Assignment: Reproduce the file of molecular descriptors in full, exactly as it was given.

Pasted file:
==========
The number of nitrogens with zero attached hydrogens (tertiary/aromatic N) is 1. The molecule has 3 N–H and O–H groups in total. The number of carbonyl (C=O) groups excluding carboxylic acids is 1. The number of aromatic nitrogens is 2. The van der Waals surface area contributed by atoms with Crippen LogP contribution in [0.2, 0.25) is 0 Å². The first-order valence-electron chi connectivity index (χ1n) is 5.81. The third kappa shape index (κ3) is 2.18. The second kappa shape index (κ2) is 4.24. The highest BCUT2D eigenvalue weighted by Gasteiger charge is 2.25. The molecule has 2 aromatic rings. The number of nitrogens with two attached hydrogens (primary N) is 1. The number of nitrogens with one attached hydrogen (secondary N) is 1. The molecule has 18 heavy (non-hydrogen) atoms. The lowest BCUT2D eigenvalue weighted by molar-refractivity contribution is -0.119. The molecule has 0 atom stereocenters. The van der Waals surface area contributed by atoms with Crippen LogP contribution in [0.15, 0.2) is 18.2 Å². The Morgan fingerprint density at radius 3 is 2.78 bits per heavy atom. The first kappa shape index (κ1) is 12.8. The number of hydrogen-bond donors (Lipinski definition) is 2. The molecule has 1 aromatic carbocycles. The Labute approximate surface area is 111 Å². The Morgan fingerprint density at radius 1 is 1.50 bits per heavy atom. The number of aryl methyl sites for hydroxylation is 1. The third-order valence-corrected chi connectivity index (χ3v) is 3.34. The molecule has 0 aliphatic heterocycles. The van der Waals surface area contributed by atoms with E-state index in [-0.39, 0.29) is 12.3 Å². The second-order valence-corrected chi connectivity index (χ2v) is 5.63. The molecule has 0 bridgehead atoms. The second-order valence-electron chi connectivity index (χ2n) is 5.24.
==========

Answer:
The number of nitrogens with zero attached hydrogens (tertiary/aromatic N) is 1. The molecule has 3 N–H and O–H groups in total. The number of carbonyl (C=O) groups excluding carboxylic acids is 1. The number of aromatic nitrogens is 2. The van der Waals surface area contributed by atoms with Crippen LogP contribution in [0.2, 0.25) is 0 Å². The first-order valence-electron chi connectivity index (χ1n) is 5.81. The third kappa shape index (κ3) is 2.18. The second kappa shape index (κ2) is 4.24. The highest BCUT2D eigenvalue weighted by Gasteiger charge is 2.25. The molecule has 2 aromatic rings. The number of nitrogens with two attached hydrogens (primary N) is 1. The number of nitrogens with one attached hydrogen (secondary N) is 1. The molecule has 18 heavy (non-hydrogen) atoms. The lowest BCUT2D eigenvalue weighted by molar-refractivity contribution is -0.119. The molecule has 0 atom stereocenters. The van der Waals surface area contributed by atoms with Crippen LogP contribution in [0.15, 0.2) is 18.2 Å². The Morgan fingerprint density at radius 3 is 2.78 bits per heavy atom. The first kappa shape index (κ1) is 12.8. The number of hydrogen-bond donors (Lipinski definition) is 2. The molecule has 1 aromatic carbocycles. The Labute approximate surface area is 111 Å². The Morgan fingerprint density at radius 1 is 1.50 bits per heavy atom. The number of aryl methyl sites for hydroxylation is 1. The third-order valence-corrected chi connectivity index (χ3v) is 3.34. The molecule has 0 aliphatic heterocycles. The van der Waals surface area contributed by atoms with E-state index in [-0.39, 0.29) is 12.3 Å². The second-order valence-corrected chi connectivity index (χ2v) is 5.63. The molecule has 0 bridgehead atoms. The second-order valence-electron chi connectivity index (χ2n) is 5.24.